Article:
Report: Income inequality continues to grow in Canada

Posted Jun 19, 2013 by Jordan Howell
The fortunes of the world’s richest individuals continued to grow last year thanks to booming stock markets and resurgent property values.
Owners of Ferrari cars in Toronto  Ontario  often congregate in exclusive Yorkville Village
Owners of Ferrari cars in Toronto, Ontario, often congregate in exclusive Yorkville Village
Digital Journal
The new figures compiled by Capgemini and RBC Wealth Management and published in the annual World Wealth Report show that the number of high net worth individuals, or HNWIs, expanded to over 12 million worldwide.
According to the World Wealth Report, HNWIs are defined as those individuals with a net worth exceeding US$1 million.
“High net worth investors benefited from an environment of overall reduced risk, despite challenging economic conditions, and this contributed to strong wealth growth,” said George Lewis of RBC Wealth Management.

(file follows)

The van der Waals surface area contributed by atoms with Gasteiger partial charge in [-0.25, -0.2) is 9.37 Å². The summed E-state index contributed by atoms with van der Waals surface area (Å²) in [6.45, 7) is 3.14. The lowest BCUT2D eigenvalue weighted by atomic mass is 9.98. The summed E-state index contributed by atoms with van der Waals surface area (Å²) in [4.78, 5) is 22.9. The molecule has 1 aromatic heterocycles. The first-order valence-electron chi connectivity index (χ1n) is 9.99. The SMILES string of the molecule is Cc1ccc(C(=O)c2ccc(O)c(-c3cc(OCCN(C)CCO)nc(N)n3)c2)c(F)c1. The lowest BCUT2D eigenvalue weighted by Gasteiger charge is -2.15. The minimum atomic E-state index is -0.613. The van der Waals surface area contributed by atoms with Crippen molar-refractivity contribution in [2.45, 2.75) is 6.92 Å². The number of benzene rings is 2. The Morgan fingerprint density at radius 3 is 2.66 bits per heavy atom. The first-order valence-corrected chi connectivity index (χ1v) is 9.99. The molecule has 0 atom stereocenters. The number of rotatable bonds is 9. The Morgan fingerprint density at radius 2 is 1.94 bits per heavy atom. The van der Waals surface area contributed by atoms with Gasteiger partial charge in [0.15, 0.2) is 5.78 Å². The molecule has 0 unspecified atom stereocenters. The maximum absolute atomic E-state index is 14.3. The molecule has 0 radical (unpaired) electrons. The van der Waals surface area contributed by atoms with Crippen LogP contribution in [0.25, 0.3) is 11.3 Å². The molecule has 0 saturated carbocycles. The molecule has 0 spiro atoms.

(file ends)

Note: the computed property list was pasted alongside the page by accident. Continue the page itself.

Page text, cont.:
The report also found that the net worth of the world’s wealthiest individuals increased by 10 per cent in 2012 to an astonishing US$46.2 trillion.
Canada’s wealthy have fared well during the recovery, with its number of HNWIs rising 6.5 per cent in 2012 to a record 298,000 people. The ultra-rich experienced an even greater increase of 11 per cent to 4,500 people.
Other news from the report:
• Asia surpassed North America for the first time, with the number of HNWIs expanding 1.6% to 3.37 million
• HNWIs in North America continue to hold the record for the most wealth at US$11.4 trillion compared to US$10.7 trillion in the Asia-Pacific region
• South Korea leaped past India for the 12th largest HNWI population
• The top three (U.S, Japan and Germany) retained 53.3% of total HNWIs, up slightly from 53.1% in 2010
• Of the top twelve countries by population, Brazil saw the greatest percentage rise (6.2%) in the number of HNWIs
This trend largely defines the state of post-recession household incomes, with a greater number of wealthy individuals continuing to grow their fortunes as they recover from recession, whereas the majority of the population continues to struggle with stagnant wages.
All told, one million people joined the millionaires club last year with two million more HNWIs now than before the 2008 crash.
View the infographic here.